Ordnance Office, War Department Washington, April 16 1865

Dear Uncle [S. M. Allen]

You have of course heard all the particulars of the
dreadful death of the President on the 14th inst But as
I was an eye Witness of the latter part I will endeavor to explain
matters. At 10¼ Oclock I was looking out of a window of
a house opposite the theatre and seeing a large excited crowd
rush from it I thinking some one might have been robbed
ran down stairs and across the street into the theatre and then
heard the awful words, "Lincoln is shot"—I sprang off towards
the stage over the seats every one being in the wildest com-
motion and on reaching it saw a lady reaching over the right
hand box second tier it was the daughter of Senator Harris of
N.Y. I clambered up seized her hand and drew myself into
the box and there on the floor lay Abraham Lincoln dying:—
his wife near him shrieking and moaning, Major Rathburn
and a few others near by. Several of us lifted him and
carried him out to the street and finding his carriage gone
I said "take him across the street" he was carried into the
house I had just left, and deposited on a bed, his clothes

stripped off:— he was shot in the head on a line with the
left ear about 2 inches towards the back of the head,
the Ball was round and entered about three inches in a
line towards his right eye—he was breathing very heavily
and his pulse fluctuated from 105 to 42 in about three hours.
The blood soon begun to settle under his left eye and blackened
the whole side of his face. Mrs Lincoln soon came over and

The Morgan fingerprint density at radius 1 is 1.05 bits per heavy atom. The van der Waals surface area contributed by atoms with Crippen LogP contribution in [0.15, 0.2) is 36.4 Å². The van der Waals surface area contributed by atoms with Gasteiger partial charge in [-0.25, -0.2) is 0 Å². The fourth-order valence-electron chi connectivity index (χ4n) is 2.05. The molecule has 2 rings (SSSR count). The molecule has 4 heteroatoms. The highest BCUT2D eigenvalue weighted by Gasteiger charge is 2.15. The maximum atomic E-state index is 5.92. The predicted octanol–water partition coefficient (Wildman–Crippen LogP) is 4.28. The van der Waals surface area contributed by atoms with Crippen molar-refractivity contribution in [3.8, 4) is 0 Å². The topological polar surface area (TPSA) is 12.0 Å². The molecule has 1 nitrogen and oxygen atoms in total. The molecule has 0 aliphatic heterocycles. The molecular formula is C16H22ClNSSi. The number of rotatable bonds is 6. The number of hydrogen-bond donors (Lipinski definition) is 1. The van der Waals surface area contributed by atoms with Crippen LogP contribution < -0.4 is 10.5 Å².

was hardly sane all night and is now quite low, Laura
Keene came over with her but did not stop—his [son] came in
about Eleven and was much agitated. Soon all the members
of the Cabinet rushed in with grief and terror depicted on
their faces: many Senators and members arrived during the
night—the street was cleared of all strangers and a great
military force stationed around the square. Stanton was there
issuing orders to all parts of the union and seemed to
do most of the business. news came about eleven that Seward
was fearfully stabbed and it seemed to strike terror into the
hearts of all. Maj. Rathburn was wounded badly in the arm and
fainted twice before his wound was dressed and he got home.
Mrs Lincoln came into the room seven times during the
night and felt dreadfully she fainted twice and fell over onto
the floor. I remained in the room all night long and did
all I could to help. The best surgeons were there but no attempt was made to extricate the Ball as he was pronounced
fatally wounded at first examination he lingered
on 'till seven twenty "AM" when he breathed his last in
presence of the members of the Cabinet several senators
and others. Mrs Lincoln was not in the room at the time of
his death. The body at nine oclock was taken to the White
House and has been embalmed. I got a lock of his
hair and a towel saturated with the blood of the best
man that ever was President and a friend of the south.
They now have a President that will show them no mercy
and they deserve none. I will enclose a piece of the towel
for you as a relic.

The folks are all well and hope this
will find you family the same. Give my love to all
and excuse this writing as it is quite late and I am
very nervous.

I am as Ever Yours Truly
[Address on envelope not transcribed, but refer to digital image. The address on envelope confirms the identity of Augustus Clark's uncle.]